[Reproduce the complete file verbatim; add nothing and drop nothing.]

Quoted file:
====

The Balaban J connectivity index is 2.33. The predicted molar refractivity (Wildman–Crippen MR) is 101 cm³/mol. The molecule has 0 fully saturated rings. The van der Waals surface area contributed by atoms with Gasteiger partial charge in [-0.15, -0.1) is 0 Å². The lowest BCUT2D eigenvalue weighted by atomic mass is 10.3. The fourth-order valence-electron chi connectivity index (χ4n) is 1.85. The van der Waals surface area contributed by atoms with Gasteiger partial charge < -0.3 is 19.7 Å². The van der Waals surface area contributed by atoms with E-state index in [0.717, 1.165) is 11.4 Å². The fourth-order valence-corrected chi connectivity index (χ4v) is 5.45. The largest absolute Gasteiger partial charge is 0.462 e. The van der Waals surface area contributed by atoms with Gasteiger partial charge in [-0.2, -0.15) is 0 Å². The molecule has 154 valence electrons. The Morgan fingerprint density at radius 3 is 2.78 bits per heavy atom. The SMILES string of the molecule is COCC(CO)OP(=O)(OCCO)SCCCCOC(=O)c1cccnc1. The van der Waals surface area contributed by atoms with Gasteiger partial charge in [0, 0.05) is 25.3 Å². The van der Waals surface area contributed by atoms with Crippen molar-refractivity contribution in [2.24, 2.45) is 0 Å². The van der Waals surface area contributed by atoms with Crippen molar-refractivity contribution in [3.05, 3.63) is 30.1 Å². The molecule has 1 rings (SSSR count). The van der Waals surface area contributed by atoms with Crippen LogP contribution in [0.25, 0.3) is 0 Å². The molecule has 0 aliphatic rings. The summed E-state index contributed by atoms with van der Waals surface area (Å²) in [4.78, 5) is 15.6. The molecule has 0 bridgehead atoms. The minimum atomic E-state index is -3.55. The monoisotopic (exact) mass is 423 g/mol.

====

The Balaban J connectivity index is 2.33. The predicted molar refractivity (Wildman–Crippen MR) is 101 cm³/mol. The molecule has 0 fully saturated rings. The van der Waals surface area contributed by atoms with Gasteiger partial charge in [-0.15, -0.1) is 0 Å². The lowest BCUT2D eigenvalue weighted by atomic mass is 10.3. The fourth-order valence-electron chi connectivity index (χ4n) is 1.85. The van der Waals surface area contributed by atoms with Gasteiger partial charge < -0.3 is 19.7 Å². The van der Waals surface area contributed by atoms with E-state index in [0.717, 1.165) is 11.4 Å². The fourth-order valence-corrected chi connectivity index (χ4v) is 5.45. The largest absolute Gasteiger partial charge is 0.462 e. The van der Waals surface area contributed by atoms with Gasteiger partial charge in [-0.2, -0.15) is 0 Å². The molecule has 154 valence electrons. The Morgan fingerprint density at radius 3 is 2.78 bits per heavy atom. The SMILES string of the molecule is COCC(CO)OP(=O)(OCCO)SCCCCOC(=O)c1cccnc1. The van der Waals surface area contributed by atoms with Gasteiger partial charge in [0, 0.05) is 25.3 Å². The van der Waals surface area contributed by atoms with Crippen molar-refractivity contribution in [2.24, 2.45) is 0 Å². The van der Waals surface area contributed by atoms with Crippen molar-refractivity contribution in [3.05, 3.63) is 30.1 Å². The molecule has 1 rings (SSSR count). The van der Waals surface area contributed by atoms with Crippen LogP contribution in [0.25, 0.3) is 0 Å². The molecule has 0 aliphatic rings. The summed E-state index contributed by atoms with van der Waals surface area (Å²) in [4.78, 5) is 15.6. The molecule has 0 bridgehead atoms. The minimum atomic E-state index is -3.55. The monoisotopic (exact) mass is 423 g/mol.